I am in Africa again. Learning how to move through this place without rigidity. I used to get really angry here, sometimes I still do, but I try to just roll with the differences. I am in a new neighborhood now, but still work at the same foundery. It is a half hour walk, but takes me easily 2 hours, because on the way there are so many people who want to chat. It is the opposite of France. If I didn’t have my audio recording booth set up in France, I could go a whole day without talking to anyone. Here, you must shake hands with everyone, everywhere, share your food with anyone in a ten foot radious, and check in on friends every day. To spend time here, I must submit to it. My western mind is calculating- I should be at the foundery all day every day, I am only here for 6 weeks, but the world here doesn’t allow for the work ethic of there to exist. If it isn’t the incredible importance of socializing, it is the rain, or someone is sick, or not enough mony to buy the right tools, or..or.or.
I am going to rebuild my audio recording sculpture. I am making it into its own suitcase, by covering the back with leather. And making it foldable. The moment I came back, I remembered the intensity of voodoo and magic and fetishes and realized that here, a doll that you listen to and talk to will have a completely different meaning. I will continue the project, but for the most part, without the sculpture. Aaagh, I had thought that this project would be more universal. The idea behind it is, but the presentation needs to be adapted to different environments. I look forward to giving the sculpture to a leather worker and seeing what they can do with it.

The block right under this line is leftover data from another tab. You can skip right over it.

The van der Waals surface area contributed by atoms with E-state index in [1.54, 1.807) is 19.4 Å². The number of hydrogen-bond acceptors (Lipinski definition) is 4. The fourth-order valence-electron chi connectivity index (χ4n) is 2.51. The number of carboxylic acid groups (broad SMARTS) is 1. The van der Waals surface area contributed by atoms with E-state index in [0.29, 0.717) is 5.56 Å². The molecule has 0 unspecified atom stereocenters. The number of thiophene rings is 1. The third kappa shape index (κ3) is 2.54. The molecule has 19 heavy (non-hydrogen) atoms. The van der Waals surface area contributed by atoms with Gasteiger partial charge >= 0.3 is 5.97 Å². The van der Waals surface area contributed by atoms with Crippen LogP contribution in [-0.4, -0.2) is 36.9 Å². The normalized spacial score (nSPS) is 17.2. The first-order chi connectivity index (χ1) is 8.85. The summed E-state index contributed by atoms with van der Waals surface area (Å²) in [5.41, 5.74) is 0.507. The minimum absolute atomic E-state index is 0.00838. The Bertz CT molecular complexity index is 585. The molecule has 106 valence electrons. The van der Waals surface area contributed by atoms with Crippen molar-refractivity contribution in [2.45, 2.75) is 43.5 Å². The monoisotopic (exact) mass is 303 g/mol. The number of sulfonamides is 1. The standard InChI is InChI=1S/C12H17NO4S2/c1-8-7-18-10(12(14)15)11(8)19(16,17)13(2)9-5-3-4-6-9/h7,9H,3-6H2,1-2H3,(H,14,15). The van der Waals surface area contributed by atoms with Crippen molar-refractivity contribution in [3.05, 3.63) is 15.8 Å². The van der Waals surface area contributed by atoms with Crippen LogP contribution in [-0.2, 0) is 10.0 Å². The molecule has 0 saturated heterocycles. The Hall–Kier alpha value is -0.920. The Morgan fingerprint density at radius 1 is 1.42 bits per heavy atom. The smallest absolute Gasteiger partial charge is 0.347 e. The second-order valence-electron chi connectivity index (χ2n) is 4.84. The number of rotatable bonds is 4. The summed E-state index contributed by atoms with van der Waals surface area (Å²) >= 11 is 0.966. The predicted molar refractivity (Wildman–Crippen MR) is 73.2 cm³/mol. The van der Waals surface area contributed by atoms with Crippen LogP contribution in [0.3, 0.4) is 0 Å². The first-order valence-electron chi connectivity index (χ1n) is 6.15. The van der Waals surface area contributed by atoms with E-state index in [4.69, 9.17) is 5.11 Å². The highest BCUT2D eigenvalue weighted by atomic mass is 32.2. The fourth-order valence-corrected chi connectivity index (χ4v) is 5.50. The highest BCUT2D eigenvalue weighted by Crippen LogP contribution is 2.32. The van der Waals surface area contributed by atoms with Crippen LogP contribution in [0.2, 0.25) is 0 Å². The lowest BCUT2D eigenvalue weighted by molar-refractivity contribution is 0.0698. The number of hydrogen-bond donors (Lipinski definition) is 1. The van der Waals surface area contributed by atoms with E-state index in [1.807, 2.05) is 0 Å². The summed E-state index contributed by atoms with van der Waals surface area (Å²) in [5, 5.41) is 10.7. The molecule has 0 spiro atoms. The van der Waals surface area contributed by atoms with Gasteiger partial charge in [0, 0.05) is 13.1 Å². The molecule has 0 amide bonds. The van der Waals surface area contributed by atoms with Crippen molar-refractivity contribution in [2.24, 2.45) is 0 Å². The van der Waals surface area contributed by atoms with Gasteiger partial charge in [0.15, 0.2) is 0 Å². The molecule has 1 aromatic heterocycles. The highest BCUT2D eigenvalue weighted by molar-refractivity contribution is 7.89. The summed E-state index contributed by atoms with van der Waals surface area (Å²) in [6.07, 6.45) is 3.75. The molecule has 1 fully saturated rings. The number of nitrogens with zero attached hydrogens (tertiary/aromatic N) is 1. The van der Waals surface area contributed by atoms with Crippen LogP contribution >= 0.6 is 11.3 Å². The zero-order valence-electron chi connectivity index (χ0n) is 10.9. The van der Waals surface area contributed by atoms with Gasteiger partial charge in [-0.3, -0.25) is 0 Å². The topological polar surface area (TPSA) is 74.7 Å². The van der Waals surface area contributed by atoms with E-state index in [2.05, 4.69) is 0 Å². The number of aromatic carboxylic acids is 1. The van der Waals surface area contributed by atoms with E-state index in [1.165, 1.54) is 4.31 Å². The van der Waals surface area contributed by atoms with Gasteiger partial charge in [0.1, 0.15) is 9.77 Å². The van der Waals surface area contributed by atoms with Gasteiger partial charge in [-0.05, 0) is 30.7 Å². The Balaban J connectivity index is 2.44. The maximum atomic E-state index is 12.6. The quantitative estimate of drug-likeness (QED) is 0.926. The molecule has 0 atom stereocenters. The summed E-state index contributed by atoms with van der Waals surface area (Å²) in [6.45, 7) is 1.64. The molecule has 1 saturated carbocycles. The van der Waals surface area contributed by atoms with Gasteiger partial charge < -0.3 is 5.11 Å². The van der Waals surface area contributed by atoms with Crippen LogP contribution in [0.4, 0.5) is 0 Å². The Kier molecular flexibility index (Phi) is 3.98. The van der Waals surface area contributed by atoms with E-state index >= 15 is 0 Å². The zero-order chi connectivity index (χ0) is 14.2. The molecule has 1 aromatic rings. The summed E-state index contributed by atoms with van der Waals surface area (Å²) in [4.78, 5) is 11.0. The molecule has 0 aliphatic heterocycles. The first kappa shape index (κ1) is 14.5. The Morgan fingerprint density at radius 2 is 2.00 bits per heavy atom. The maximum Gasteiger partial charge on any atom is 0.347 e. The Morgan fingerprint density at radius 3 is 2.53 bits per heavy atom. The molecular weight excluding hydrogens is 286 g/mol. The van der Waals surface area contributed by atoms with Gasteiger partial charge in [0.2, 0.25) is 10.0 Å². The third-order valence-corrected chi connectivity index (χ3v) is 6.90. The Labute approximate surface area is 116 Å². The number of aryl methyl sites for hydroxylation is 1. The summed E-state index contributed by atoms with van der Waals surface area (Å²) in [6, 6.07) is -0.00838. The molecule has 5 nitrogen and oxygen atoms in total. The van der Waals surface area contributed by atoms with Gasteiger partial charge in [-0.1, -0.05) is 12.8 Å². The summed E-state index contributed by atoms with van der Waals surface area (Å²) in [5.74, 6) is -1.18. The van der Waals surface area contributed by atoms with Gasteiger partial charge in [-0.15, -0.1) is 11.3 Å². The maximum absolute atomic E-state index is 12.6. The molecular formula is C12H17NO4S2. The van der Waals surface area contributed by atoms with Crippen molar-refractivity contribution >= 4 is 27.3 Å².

A friend from the foundery, Malic, died a few months ago. I am slightly shocked, because he was strong and in his mid thirties. He just got sick and died.
Yesterday, while walking from the foundery to go get lunch, I saw a Tuareg who looked strangely familiar. We both stopped, and I recognized him as a friend from Timbuktu, from 3 years ago. I only knew him for a few days, but was happy to see him. He along with thousands of refugees, had left Timbuktu last year, and had come to Ouaga. There is a very big refugee camp out of town, where some more of his family is. I went to his house, and he told me the story of escaping Timbuktu on donkeys with his family. Some of his friends who hadn’t been able to leave, had been forced to join the rebel army, and are now in prison in Bamako, but he cant call them to find out how they are because they would think he is conspiring with them.
At the foundery, I am learning how to make plaster molds. It is very interesting, and I am working on some new ideas. I look forward to the first firing. The pieces I am working on will be mixed media when they are finished. I have been thinking about the insane diversity of human life on this planet, or in any town anywhere and I am trying to figure out how to portray that. In Ouagadougou or Paris or San Juan Island, if you look at any given street there is a sea of universes within the people walking by. It is the most beautiful thing in the world. We are so different, we are also so similar…